View photos from the Buccaneers' 2018 Training Camp practice Wednesday at One Buccaneer Place.
Through the first two weeks of the 2018 preseason, the Tampa Bay Buccaneers have scored 56 points. That's 13 more than they scored in all four games last summer. The Buccaneers currently rank first in the NFL in the preseason in net passing yards per game (345.5), second in total net yards per game (414.0) and first downs per game (24.5), third in sacks allowed per pass attempt (2.20%) and fourth in points per game (28.0).
None of those numbers will count once the Buccaneers' regular season begins on September 9, but they do offer some insight into how training camp went, at least on the offensive side of the ball. According to Offensive Coordinator Todd Monken that's a function of how the team has practiced. And that is a big change from last year.
"It's a hell of lot more fun when it works and it's not any fun when it doesn't work," said Monken after the Buccaneers' final practice of training camp on Wednesday. "And it just happens that at this point, we've done fine, we've moved it and made some plays. The things we've been working on have shown up. To me, that's the biggest thing. I'll say it again: It's a byproduct of what we do out here. It's a rarity that it shows up in the game and we haven't done it out here."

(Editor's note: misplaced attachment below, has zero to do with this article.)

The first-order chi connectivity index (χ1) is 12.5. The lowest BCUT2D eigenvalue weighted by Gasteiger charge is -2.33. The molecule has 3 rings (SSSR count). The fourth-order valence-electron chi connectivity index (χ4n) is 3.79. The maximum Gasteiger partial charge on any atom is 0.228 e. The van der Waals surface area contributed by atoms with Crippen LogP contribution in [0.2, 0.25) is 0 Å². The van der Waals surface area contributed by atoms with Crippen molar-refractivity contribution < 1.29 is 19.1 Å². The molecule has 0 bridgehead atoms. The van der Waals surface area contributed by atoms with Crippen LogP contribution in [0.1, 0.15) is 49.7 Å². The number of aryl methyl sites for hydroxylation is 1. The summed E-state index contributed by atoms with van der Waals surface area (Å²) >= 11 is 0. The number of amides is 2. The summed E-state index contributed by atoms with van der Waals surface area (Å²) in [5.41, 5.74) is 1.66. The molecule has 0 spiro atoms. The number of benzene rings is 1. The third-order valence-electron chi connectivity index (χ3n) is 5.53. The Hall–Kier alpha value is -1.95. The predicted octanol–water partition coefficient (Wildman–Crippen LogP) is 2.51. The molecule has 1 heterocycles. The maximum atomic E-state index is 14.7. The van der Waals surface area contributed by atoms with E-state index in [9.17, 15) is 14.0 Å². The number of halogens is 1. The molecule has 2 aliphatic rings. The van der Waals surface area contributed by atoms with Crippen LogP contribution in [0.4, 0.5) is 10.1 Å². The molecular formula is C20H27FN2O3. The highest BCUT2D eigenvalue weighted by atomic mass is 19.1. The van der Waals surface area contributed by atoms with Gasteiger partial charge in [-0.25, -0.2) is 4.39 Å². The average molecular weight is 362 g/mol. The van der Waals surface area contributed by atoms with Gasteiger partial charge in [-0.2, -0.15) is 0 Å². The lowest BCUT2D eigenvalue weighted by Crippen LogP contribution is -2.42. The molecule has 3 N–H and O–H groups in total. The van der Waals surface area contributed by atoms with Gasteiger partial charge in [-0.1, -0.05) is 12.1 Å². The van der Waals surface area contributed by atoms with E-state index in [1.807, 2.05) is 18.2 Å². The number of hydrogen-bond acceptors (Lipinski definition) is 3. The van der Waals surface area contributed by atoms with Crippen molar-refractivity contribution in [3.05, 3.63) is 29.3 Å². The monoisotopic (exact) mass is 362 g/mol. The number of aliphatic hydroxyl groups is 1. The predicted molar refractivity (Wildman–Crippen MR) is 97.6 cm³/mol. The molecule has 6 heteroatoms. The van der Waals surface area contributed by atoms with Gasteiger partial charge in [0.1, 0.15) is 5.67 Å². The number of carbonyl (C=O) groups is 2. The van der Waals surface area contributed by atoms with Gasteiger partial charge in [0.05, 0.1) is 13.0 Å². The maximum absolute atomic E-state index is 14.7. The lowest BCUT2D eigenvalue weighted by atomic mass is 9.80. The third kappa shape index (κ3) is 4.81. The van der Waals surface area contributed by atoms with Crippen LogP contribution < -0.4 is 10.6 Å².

"I think we're doing it so much better this year. Maybe I've lost my mind [but] what we're doing out here is so much better than the [crap] we did last year in practice. We earned that by the way we approached it. We haven't been doing that this year."
Monken has seen a significantly better approach to practice and preparation in 2018, and while he was only trying to speak for the offense that has surely been the case for the entire squad. Other than a few more penalties than the coaches would have liked in the Tennessee game last Saturday, the Buccaneers have played relatively clean football and they've maintained a good level of intensity for a full 60 minutes in each outing.
"We have a nice year two years ago and all the sudden it's human nature: 'Hey, here we go. Bucs. Here it is. We've arrived,'" said Monken. "And we drink the Kool-Aid. 'Hard Knocks' comes rolling in and we add some pieces and all of a sudden we think you're just going to take the field against grown men, the best in the world, and it's just going to happen. We all saw, that's not how it works. It works by the work you put in and the attention to detail that you do every single day. And you don't except laziness, mediocrity, balls on the ground, turnovers, false starts, bad football."